|Do not fly Iberia
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Translated by Alfred John Church and William Jackson Brodribb
Book I Chapter 10: The reign of Augustus(cont.)[AD 14]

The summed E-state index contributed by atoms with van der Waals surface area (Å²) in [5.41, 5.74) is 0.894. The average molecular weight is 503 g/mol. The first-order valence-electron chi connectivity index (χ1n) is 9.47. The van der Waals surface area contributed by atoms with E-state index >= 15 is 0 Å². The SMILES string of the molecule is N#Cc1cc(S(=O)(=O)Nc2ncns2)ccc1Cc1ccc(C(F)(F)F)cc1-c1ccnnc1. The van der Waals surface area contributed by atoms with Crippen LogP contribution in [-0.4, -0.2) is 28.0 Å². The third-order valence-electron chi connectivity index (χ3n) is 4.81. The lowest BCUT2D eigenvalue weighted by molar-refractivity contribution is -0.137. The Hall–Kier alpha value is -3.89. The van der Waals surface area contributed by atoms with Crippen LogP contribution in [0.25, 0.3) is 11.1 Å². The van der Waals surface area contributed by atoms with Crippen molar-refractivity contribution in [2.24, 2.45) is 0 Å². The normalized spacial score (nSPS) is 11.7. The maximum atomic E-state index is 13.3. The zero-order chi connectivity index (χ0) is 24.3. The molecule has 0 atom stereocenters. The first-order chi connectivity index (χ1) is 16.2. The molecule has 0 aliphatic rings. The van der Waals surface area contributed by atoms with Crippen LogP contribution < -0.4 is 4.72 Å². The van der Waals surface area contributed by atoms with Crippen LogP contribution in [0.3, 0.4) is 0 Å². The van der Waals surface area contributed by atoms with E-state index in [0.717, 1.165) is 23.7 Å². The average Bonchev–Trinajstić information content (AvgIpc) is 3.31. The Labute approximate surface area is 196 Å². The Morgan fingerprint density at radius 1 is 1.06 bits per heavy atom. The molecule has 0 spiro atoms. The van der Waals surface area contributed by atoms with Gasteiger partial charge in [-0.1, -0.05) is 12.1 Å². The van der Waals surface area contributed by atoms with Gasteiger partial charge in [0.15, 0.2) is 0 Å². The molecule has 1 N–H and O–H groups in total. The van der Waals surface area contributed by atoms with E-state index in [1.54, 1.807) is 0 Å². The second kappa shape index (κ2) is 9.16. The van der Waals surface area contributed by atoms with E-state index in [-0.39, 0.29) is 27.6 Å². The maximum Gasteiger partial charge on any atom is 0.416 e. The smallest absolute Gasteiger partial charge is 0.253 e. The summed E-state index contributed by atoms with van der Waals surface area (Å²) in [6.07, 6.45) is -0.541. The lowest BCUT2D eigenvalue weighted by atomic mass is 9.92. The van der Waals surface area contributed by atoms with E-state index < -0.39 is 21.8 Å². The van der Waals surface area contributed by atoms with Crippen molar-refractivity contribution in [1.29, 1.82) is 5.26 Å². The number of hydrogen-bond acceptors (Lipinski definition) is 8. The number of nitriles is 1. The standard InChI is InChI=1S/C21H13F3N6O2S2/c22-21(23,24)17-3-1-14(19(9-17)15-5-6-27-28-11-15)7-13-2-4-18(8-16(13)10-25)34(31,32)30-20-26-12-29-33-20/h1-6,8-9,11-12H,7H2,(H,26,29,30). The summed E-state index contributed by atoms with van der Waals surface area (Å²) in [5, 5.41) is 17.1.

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|It was said, on the other hand, that filial duty and State necessity were merely assumed as a mask. It was really from a lust of sovereignty that he had excited the veterans by bribery, had, when a young man and a subject, raised an army, tampered with the Consul's legions and feigned an attachment to the faction of Pompeius. Then, when by a decree of the Senate he had usurped the high functions and authority of Praetor when Hirtius and Pansa were slain - whether they were destroyed by the enemy, or Pansa by poison infused into a wound, Hirtius by his own soldiers and Caesar's treacherous machinations - he at once possessed himself of both their armies, wrested the consulate from a reluctant Senate, and turned against the State the arms with which he had been intrusted against Antonius. Citizens were proscribed, lands divided, without so much as the approval of those who executed these deeds. Even granting that the deaths of Cassius and of the Bruti were sacrifices to a hereditary enmity (though duty requires us to waive private feuds for the sake of the public welfare), still Pompeius had been deluded by the phantom of peace, and Lepidus by the mask of friendship. Subsequently, Antonius had been lured on by the treaties of Tarentum and Brundisium and by his marriage with the sister, [Note 1] and paid by his death the penalty of a treacherous alliance. No doubt, there was peace after all this, but it was a peace stained with blood; there were the disasters of Lollius and Varus, the murders at Rome of the Varros, Egnatii and Juli. The domestic life too of Augustus was not spared. Nero's wife [Note 2] had been taken from him, and there had been the farce of consulting the pontiffs, whether, with a child conceived and not yet born, she could properly marry. There were the excesses of Quintus Tedius and Vedius Pollio; last of all, there was Livia, terrible to the State as a mother, terrible to the house of the Caesars as a stepmother. No honour was left for the gods, when Augustus chose to be himself worshipped with temples and statues, like those of the deities, and with flamens and priests. He had not even adopted Tiberius as his successor out of affection or any regard to the State, but, having thoroughly seen his arrogant and savage temper, he had sought glory for himself by a contrast of extreme wickedness. For, in fact, Augustus, a few years before, when he was a second time asking from the Senate the tribunitian power for Tiberius, though his speech was complimentary, had thrown out certain hints as to his manners, style, and habits of life, which he meant as reproaches, while he seemed to excuse. However, when his obsequies had been duly performed, a temple with a religious ritual was decreed him.